Introduction: Systemic inflammation characterized by increased levels of tumour necrosis factor-α (TNF-α) is a hallmark of pregnancy disorders. Nuclear factor-κB (NF-κB) is a master regulator of inflammation, controlling the expression of thousands of genes. NF-κB activation has been observed in complicated pregnancies within the syncytiotrophoblast (ST). The ST is a giant multinucleated cell that forms the surface of the placenta. Upstream regulators controlling NF-κB activation within the ST have not been thoroughly investigated. Thus, we examined the role of atypical protein kinase C (aPKC), which controls NF-κB activation in other cell types, within the ST.
Methods: Primary trophoblasts were isolated from normal term placenta. These cells were treated with 10ng/ml TNF-α with or without aPKC inhibitors for 2 hours. Cells were then fixed and stained for NF-κB DNA binding component (RelA), E-cadherin, and a nuclear marker and imaged by confocal microscopy.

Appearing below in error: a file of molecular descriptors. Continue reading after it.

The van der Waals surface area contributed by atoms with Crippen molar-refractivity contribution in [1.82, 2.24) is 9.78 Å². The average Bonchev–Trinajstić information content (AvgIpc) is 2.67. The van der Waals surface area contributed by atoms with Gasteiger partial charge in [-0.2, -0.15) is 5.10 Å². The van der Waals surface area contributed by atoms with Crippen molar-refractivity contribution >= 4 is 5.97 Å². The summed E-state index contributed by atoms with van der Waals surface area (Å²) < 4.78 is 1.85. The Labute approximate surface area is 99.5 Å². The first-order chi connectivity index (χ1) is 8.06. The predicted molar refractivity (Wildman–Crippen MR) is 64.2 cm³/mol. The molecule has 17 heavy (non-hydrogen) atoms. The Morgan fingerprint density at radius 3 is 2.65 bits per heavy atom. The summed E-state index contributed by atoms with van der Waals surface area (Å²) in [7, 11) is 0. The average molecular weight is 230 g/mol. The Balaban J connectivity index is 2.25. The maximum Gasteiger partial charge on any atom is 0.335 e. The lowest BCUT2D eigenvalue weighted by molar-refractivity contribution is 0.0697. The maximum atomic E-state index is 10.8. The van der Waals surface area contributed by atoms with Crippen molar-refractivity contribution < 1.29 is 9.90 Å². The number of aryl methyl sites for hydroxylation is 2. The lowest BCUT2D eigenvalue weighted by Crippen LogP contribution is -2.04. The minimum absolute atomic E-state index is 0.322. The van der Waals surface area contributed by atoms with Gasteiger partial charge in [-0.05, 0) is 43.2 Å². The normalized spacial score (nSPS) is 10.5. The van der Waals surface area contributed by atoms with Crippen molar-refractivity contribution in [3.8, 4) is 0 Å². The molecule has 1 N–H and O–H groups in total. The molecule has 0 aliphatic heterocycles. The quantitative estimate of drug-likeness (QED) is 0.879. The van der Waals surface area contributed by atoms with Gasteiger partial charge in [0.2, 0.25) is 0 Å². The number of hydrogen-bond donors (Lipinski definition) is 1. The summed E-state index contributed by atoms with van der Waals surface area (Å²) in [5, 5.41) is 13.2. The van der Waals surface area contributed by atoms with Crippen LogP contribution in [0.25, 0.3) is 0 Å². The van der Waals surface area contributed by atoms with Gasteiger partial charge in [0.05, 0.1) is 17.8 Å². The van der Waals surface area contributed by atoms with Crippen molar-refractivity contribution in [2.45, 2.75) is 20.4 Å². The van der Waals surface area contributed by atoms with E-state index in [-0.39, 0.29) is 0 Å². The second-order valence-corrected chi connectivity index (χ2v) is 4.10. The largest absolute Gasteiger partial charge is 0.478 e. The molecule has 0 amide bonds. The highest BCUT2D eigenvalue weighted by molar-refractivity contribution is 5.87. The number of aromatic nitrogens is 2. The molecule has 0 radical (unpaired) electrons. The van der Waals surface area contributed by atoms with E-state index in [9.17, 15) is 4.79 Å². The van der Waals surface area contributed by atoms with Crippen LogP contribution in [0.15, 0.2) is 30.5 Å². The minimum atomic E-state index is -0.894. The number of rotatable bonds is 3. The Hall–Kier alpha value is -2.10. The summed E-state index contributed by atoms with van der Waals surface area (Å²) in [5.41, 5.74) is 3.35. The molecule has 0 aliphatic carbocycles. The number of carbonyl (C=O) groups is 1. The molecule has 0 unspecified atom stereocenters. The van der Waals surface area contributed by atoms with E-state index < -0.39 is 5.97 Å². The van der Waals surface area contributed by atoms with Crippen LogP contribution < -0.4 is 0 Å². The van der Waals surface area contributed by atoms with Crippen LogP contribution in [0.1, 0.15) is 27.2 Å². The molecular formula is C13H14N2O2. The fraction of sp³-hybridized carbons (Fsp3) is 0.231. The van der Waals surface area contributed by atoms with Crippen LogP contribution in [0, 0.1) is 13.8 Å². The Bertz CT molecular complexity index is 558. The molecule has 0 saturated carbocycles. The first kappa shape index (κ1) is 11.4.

Results: Cells treated with TNF-α showed a significantly greater proportion of ST nuclei positive for RelA compared to control groups. Simultaneous treatment with both aPKC inhibitors and TNF-α decreased NF-κB activation.
Conclusion: Our results indicate that aPKC mediates TNF-α-induced NF-κB signaling within the ST. Since NF-κB is an important regulator of inflammation, studying the mechanisms governing its activation can offer insight into novel and more specific therapeutic targets for the treatment of inflammatory pregnancy disorders. This would ultimately lead to improved maternal and fetal outcomes.
Meghan Riddell– Principal Investigator, University of Alberta, Department of Obstetrics & Gynecology